In offshore fishing circles, the 42-foot Merritt is instantly recognizable. The design combines a seaworthy hull and timeless good looks with the critical elements needed for big-game fishing. And the best of the best covet these boats because they were purpose-built for catching big fish.
Few older sportfishing boats have the bones and receive the care required to survive 50 years of hard fishing. That cannot be said of the Merritt 42 Picaflor—Merritt hull No. 18—which launched in the spring of 1969. She has been updated and maintained throughout her illustrious career because she has that special something, a pedigree instilled by her builder.
Few boats have caught the number of big fish that Picaflor has. She’s fished the Atlantic and Pacific, as well as the Caribbean. Seven of the sport’s most distinguished captains have manned her helm. She’s had International Gamefish Association Hall of Fame anglers in her fighting chair, set world records and won tournaments. And that’s just a sliver of her storied history.
The Original Build
A young Roy Merritt stood alongside an overturned 42-foot hull in the fall of 1968. He was learning the boatbuilding trade from his uncle, Buddy Merritt, and the talented crew at his grandparent’s modest yard, Merritt’s Boat and Engine Works in Pompano Beach, Florida.
Roy and the crew had recently completed a 42-footer for him and his father, Allen, to be used for family snapper trips. Powered with a single, slightly used 6-71 General Motors Detroit Diesel, Caliban—the name of all Merritt family boats—was the yard’s 17th hull. Merritt 34-, 35- and 37-footers had established quite a reputation on the bluefin tuna grounds of Cat Cay and Bimini in the Bahamas during the 1950s and ’60s. The lion’s share of that was earned by brothers Buddy and Allen Merritt, who were relentless in their quest to rule Tuna Alley, a 15-mile stretch of shallow water and white sand off Cat Cay, which is a migration route for bluefin tuna.
Buddy was innovative, calculating and focused, while his younger brother Allen (Roy’s father) possessed an innate sense of tuna movements. Allen fished with Bill Carpenter of the DuPont family, who was president of the fledgling IGFA at the time. They were the force to be reckoned with at Cat Cay, winning the prestigious Cat Cay Tuna Tournament seven out of 10 times and placing in the top three every time they fished it. Allen tallied another win in 1987, for a total of eight wins in 11 tournaments. No one has ever come close to that stand.
In early 1968, Buddy was diagnosed with Lou Gehrig’s disease. Knowing his eventual fate, he set out to build a boat for himself, which years later would be named Picaflor. That spring, Buddy served as a hired gun on pro golfer Jack Nicklaus’s 37-foot Merritt Golden Bear, fishing Cat Cay with a young Capt. Gary Stuve. They were talking about the boat Buddy was building when Allen and Roy showed up at Cat Cay with their sleek, new 42-footer. “It’s going to be just like that boat, but faster,” Buddy told Stuve. “I’m putting a bigger engine in it.”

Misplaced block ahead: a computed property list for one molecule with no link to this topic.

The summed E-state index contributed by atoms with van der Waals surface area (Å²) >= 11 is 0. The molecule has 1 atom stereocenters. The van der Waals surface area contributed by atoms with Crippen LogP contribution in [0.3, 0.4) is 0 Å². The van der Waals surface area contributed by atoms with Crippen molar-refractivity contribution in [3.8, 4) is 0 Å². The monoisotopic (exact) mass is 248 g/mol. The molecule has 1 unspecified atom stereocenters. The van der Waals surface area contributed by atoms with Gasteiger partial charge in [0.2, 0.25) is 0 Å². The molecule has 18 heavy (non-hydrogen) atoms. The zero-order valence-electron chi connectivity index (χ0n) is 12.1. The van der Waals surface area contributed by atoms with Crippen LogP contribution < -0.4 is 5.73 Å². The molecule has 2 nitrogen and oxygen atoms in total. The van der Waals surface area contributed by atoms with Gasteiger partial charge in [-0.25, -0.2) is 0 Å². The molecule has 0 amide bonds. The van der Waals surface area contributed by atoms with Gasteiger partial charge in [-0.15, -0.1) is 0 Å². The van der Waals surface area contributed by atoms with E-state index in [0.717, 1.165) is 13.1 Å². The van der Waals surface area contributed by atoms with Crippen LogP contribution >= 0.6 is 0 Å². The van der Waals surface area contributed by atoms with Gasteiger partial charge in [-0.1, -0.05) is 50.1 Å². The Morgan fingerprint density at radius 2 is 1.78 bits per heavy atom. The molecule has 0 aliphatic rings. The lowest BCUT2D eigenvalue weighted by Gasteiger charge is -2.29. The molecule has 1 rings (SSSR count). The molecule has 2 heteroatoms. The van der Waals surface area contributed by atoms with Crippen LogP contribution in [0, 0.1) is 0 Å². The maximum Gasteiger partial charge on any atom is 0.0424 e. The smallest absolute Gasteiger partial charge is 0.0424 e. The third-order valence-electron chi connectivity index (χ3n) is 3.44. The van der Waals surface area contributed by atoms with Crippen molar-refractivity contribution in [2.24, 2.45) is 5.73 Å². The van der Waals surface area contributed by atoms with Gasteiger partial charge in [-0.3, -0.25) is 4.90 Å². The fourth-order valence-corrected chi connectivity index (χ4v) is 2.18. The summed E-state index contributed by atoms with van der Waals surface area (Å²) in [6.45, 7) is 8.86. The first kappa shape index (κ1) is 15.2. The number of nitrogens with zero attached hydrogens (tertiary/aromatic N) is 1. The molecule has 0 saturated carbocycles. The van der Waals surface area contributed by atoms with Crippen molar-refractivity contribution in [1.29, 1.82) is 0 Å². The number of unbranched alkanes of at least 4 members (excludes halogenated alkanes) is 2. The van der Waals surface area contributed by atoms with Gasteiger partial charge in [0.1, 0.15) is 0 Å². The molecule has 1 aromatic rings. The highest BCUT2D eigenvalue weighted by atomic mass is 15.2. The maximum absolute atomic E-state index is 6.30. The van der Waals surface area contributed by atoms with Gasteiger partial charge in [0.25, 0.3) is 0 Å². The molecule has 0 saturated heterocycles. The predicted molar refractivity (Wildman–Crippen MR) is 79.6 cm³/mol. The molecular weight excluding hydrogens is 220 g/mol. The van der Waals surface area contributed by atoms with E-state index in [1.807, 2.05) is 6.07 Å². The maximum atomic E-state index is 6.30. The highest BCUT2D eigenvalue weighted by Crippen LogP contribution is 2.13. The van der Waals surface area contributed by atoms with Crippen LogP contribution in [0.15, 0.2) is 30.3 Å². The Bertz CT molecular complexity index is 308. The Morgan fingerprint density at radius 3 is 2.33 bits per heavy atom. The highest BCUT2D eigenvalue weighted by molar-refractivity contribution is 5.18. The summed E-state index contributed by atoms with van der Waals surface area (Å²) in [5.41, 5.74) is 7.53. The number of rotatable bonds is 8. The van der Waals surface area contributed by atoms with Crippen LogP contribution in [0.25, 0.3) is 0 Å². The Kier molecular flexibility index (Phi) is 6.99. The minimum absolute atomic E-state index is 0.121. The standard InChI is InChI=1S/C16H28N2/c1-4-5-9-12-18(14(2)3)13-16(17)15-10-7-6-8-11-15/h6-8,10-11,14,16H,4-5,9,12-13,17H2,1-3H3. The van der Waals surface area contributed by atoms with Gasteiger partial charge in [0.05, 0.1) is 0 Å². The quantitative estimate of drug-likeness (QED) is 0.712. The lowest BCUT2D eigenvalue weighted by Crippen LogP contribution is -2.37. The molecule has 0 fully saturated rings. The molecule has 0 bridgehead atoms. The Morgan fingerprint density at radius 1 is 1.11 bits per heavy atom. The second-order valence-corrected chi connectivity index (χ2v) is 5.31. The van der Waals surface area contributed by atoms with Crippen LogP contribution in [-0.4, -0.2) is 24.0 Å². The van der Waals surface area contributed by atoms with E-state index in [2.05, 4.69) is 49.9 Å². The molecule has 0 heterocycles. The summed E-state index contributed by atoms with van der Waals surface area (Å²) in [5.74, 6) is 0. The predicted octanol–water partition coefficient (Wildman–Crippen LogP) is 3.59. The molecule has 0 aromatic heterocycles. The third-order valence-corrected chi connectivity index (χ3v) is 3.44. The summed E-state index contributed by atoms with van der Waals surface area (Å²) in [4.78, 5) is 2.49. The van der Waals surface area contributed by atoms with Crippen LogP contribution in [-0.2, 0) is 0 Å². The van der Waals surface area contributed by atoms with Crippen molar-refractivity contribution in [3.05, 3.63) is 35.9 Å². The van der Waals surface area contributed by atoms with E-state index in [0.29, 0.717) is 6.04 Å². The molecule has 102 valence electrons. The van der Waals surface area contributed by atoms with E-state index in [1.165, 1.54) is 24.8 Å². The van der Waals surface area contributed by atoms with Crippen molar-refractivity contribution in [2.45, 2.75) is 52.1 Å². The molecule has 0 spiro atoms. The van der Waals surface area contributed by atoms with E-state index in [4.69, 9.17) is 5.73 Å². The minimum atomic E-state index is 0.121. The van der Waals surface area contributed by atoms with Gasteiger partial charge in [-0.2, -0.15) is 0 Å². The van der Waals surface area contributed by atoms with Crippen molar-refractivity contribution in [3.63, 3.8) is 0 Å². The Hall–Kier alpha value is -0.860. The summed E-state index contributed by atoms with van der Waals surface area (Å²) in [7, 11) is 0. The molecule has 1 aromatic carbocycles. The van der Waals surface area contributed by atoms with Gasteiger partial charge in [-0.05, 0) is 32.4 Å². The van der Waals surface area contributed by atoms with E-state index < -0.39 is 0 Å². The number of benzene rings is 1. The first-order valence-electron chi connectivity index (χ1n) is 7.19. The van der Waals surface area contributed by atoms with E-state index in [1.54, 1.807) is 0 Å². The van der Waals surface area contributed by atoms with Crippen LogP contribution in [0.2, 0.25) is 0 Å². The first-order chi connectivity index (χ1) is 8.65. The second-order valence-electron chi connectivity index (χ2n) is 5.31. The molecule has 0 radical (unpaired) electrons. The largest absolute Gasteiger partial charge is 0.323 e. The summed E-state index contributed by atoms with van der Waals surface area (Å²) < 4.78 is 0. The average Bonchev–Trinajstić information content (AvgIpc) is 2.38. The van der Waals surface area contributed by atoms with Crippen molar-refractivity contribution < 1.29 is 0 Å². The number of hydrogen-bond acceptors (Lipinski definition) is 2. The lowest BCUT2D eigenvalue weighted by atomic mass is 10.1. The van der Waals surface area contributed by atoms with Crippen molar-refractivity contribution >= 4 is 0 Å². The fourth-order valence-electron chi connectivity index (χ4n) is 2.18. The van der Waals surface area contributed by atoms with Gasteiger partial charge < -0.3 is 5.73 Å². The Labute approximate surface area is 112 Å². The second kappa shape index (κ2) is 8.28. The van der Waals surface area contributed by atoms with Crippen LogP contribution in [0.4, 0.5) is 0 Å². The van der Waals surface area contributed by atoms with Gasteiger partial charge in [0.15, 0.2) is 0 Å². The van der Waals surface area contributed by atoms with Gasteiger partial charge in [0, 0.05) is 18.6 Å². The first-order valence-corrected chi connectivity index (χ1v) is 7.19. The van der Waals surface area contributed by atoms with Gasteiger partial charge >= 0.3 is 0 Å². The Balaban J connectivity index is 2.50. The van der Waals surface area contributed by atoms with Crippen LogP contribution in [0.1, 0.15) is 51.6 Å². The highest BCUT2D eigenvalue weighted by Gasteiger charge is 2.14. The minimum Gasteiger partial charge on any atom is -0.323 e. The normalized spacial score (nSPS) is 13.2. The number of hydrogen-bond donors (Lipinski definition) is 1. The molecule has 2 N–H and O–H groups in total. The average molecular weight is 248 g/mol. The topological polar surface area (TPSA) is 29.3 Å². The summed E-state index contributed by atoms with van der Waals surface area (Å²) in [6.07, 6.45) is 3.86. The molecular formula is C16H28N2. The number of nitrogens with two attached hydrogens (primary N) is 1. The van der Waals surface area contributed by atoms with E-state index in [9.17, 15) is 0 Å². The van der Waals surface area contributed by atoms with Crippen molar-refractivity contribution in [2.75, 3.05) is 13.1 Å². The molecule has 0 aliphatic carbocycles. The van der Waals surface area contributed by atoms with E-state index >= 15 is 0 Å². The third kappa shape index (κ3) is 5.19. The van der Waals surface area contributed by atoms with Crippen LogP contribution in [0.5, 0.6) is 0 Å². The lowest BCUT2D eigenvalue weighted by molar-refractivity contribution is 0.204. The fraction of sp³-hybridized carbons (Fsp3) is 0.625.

That summer, Allen ventured to Newfoundland with Carpenter, where they fished Conception Bay and caught more than 100 bluefin tuna in a monthlong season on Allen’s 42, including 15 giants in one day, tying a record that Carpenter had set at Cat Cay with Capt. Bill Staros.
Back in Florida that winter, Roy prepared to fiberglass the 18th hull being laid up at the Merritt yard. Buddy had never glassed a boat, but Roy had done hull No. 17, and his uncle had liked it. “Buddy was stubborn on what he would and wouldn’t do as far his boatbuilding process,” Roy says. Buddy mixed the resin, and Roy spread it into the fabric. They completed the entire job, from the bottom to the sheer line, in one day.
The build progressed throughout that winter into the spring of 1969. Buddy purchased an 8-71 General Motors Detroit Diesel for her, and by May, Caliban II was painted on her transom. Caliban II set off to Cat Cay with Buddy at the helm to chase giant tuna. After the Bahamas season, Buddy loaded up the boat and headed 2,300 miles north with his family—sons Richard and Stevie, daughter Ruth Ann and their mother, Dorothy—to the tuna promised land.
Arriving in Newfoundland, Buddy steamed past Conception Bay and headed farther north to Notre Dame Bay, where he believed he’d find better fishing. He pulled into the village of Lewisporte. There, the fishing was as spectacular as he had hoped. Stuve had been fishing with a group in Conception Bay when Buddy called. “Get your asses up here now,” he said. The bite was on.
With IGFA president Elwood K. Harry, future IGFA president George Matthews, and Gil Keech, Buddy caught 16 giant bluefin in a single day of trolling, beating his brother Allen’s record. “The fishing was on fire, and we stopped fishing for like an hour to eat lunch and quit early. I couldn’t believe it, but that was Buddy,” says Stuve, who crewed along with Charlie “Splittail” Hayden. “At the end of the day we had 16. Could have had a bunch more, but Buddy wasn’t worried about setting records.”
Buddy returned to Newfoundland in 1970 but was too ill to fish, suffering the effects of ALS. Allen had to fly north to bring the boat back to Florida. Buddy died in March 1971. Helen Grant purchased his boat in early 1972 and renamed her Quail. Along with Capt. Billy Ridgway and mate Andy Anderson, they made a formidable team in the Florida and Bahamas tournament circuits for nearly 10 years.
In 1981, hull No. 18 became Sachem for new owner Charlie Owen, who had owned 37- and 46-foot Merritts. Under the guidance of Florida Keys captain Billy Knowles, she was converted to a twin-engine boat with a set of Volvo diesels and got a new tower, installed at Merritt’s. “She was the best sailfish boat I ever fished on,” Knowles says.
In 1984, Sachem became Marauder, with renowned skipper Capt. Ron Hamlin at the helm. The boat got a new set of larger Volvo diesels, and Hamlin fished that season in St. Thomas and Venezuela. On the trip home to Florida, Hamlin and his significant other at the time caught a blue marlin that the skipper estimated at 950 pounds. Photographs of the massive billfish later confirmed it would’ve gone well more than 1,000 pounds.
In 1985, Marauder became CMC, which stood for “Crazy Mad Canadian,” with the legendary Capt. Bubba Carter manning the bridge. Carter intended to take the boat to Costa Rica on its own bottom, so a pair of 3208 Caterpillar diesels replaced the Volvos. “We spent a lot of money on heavy-duty motor mounts,” he says.
In the spring of 1986, Carter set out from Palm Beach, Florida, bound for the Panama Canal and the Pacific coast of Costa Rica. “She was a great fish-raising boat,” Carter says. “Spin on a dime and give you nine cents change. I loved that boat—went a lot of miles on that rig.”